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Implementing smarter milk farming in Chesco

Walt Moore's 850 cows lounge on beds of soft sand. They are cooled by spritzes of water and breezes generated by fans. They eat a custom-blended diet of gourmet grains that a computer tells Moore will suit them best.

Two of the 850 cows at Walmoore Holsteins Inc., in Cochranville, Pa., on Aug. 21, 2014. ( CLEM MURRAY / Staff Photographer )
Two of the 850 cows at Walmoore Holsteins Inc., in Cochranville, Pa., on Aug. 21, 2014. ( CLEM MURRAY / Staff Photographer )Read more

Walt Moore's 850 cows lounge on beds of soft sand. They are cooled by spritzes of water and breezes generated by fans. They eat a custom-blended diet of gourmet grains that a computer tells Moore will suit them best.

He orders sophisticated analyses of their rations and manure, getting the results on his iPhone, synced to his watch.

Each cow wears a collar with a computer chip that keeps track of her milk production, nearly four times that of the cows his father once tended, not to mention those his great-grandfather started the family farm with in 1909.

Moore's Chester County farm is so markedly different from the operation he took over from his father, Bill, that the elder Moore jokes: "Oh, my goodness, I don't know if I'll live long enough to learn how to farm or not."

All this is not so much to coddle the cows as it is to make them better citizens of the planet.

Cows have long been castigated for their methane-belching, manure-producing ways, one of agriculture's top contributors to climate change.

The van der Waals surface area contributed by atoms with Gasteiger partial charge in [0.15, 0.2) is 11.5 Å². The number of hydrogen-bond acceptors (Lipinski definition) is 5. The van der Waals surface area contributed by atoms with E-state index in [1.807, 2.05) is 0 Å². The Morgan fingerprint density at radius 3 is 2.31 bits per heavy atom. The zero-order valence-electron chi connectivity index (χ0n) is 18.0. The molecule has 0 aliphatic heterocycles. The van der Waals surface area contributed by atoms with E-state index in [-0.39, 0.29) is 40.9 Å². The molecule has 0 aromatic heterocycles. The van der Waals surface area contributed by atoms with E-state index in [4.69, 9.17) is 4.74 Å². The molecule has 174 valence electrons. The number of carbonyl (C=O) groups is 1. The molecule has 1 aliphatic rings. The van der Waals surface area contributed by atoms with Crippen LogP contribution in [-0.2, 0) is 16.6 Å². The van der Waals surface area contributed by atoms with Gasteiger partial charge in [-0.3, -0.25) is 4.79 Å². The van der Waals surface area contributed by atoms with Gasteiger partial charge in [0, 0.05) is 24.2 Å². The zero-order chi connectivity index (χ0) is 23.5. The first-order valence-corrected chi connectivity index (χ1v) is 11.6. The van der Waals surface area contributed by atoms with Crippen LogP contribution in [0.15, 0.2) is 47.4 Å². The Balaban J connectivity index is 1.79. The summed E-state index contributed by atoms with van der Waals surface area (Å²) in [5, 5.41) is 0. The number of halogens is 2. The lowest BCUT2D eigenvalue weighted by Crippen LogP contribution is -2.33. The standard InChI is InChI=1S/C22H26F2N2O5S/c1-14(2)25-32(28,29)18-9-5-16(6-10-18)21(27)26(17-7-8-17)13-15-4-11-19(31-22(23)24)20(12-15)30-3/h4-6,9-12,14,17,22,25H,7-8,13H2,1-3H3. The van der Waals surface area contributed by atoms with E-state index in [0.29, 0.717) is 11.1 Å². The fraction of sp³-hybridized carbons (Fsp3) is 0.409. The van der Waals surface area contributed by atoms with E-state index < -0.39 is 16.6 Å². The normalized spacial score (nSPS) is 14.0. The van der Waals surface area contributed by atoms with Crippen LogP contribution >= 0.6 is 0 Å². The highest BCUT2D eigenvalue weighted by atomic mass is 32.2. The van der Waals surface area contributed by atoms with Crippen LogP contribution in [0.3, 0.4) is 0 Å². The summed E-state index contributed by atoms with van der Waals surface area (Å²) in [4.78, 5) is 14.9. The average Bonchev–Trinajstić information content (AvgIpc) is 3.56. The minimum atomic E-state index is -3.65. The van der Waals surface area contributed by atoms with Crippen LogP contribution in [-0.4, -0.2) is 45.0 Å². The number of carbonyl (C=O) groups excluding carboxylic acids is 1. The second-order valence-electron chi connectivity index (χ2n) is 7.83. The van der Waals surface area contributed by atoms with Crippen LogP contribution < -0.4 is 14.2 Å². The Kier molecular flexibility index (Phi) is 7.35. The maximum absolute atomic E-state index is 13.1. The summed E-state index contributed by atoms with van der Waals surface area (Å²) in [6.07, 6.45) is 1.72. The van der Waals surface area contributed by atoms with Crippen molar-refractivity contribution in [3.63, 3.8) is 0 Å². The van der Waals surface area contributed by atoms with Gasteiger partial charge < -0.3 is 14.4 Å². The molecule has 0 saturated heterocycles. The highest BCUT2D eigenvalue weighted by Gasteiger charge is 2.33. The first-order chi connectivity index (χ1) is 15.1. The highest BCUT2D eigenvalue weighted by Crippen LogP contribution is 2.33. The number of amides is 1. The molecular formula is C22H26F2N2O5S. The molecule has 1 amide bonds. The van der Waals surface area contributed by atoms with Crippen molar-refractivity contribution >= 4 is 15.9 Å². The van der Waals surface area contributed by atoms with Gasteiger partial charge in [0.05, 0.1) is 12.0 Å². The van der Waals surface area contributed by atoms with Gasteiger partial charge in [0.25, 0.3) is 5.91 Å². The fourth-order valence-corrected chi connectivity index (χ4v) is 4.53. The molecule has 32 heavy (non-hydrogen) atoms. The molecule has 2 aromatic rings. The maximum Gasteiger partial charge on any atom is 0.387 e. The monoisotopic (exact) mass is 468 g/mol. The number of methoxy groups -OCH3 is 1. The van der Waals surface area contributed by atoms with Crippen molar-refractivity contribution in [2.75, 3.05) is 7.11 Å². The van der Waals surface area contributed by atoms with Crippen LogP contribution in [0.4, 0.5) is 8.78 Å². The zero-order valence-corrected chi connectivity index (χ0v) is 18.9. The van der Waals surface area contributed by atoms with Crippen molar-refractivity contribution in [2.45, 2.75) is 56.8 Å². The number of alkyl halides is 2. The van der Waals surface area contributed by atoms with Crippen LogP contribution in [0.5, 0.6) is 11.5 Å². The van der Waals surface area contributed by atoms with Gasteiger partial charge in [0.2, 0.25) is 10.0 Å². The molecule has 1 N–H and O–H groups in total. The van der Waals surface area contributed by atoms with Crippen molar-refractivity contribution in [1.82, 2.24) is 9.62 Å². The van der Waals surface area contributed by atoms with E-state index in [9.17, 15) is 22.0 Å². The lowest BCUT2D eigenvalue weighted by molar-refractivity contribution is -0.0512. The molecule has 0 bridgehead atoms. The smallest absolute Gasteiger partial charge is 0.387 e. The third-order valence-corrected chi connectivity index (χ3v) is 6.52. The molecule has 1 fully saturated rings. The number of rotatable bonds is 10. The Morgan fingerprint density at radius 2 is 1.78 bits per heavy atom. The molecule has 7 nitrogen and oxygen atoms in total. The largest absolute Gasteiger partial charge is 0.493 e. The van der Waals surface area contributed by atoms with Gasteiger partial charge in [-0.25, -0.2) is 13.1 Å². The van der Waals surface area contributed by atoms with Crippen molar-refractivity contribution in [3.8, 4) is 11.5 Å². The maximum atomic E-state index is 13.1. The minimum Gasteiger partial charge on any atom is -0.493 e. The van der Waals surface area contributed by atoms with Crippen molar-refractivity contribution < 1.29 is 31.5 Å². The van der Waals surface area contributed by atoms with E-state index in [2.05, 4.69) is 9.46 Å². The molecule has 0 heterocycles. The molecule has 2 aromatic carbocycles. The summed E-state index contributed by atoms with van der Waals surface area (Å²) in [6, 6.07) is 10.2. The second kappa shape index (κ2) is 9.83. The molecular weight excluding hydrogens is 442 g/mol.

In its 2012 inventory of greenhouse gas emissions, the U.S. Environmental Protection Agency fingered the methane emissions of "enteric fermentation" - the digestive process of animals with multichambered stomachs - as second only to emissions from natural gas and petroleum systems.

Dairy cow emissions in particular are so problematic that they have received the attention of the White House. President Obama's Climate Action Plan, released in March, proposed cutting methane emissions from the U.S. dairy industry by 25 percent by 2020.

Pundits scoffed. One headline: "Barack Obama and His EPA Make War On Dairy Cows." But the idea had already taken hold seven years earlier when the U.S. dairy industry pledged the same goal.

After analyzing the dairy production chain, farm to fridge - or, as some like to say, grass to glass - they zeroed in on the cow's gut, launching a massive effort involving farms and universities.

They call it the Cow of the Future project. The aim is a super-cow, a star athlete of the bovine world that produces far less methane and, while she's at it, far more milk.

"We want it to be more productive. We want it to be healthier. We want it to be a problem-free cow," said Juan Tricarico, director of the project.

To that end, cows and all of their processes have gone under the microscope. Their feed, their genes, their daily living conditions have been analyzed.

They have been fitted with gas-collecting backpacks and even had gas-analysis gear inserted into their stomachs.

"In a certain sense," Tricarico said, the methane "is the price that we have to pay to transform inedible cow feed - something that you and I cannot consume and get nutrition from - into milk."

Indeed, "if we got rid of cows, we'd have this tremendous problem with crop residues that we can't digest," said James Ferguson, a nutritionist at the New Bolton Center, the large-animal campus of the University of Pennsylvania School of Veterinary Medicine, in Kennett Square.

"We really need to think about a food web, a food network, of how we feed people and how nutrients move through the system," Ferguson said. "Herbivores - cows - are a really important step in this process."

Cows have already come far since the heyday of the daisy-bedecked Elsie, the Borden's mascot.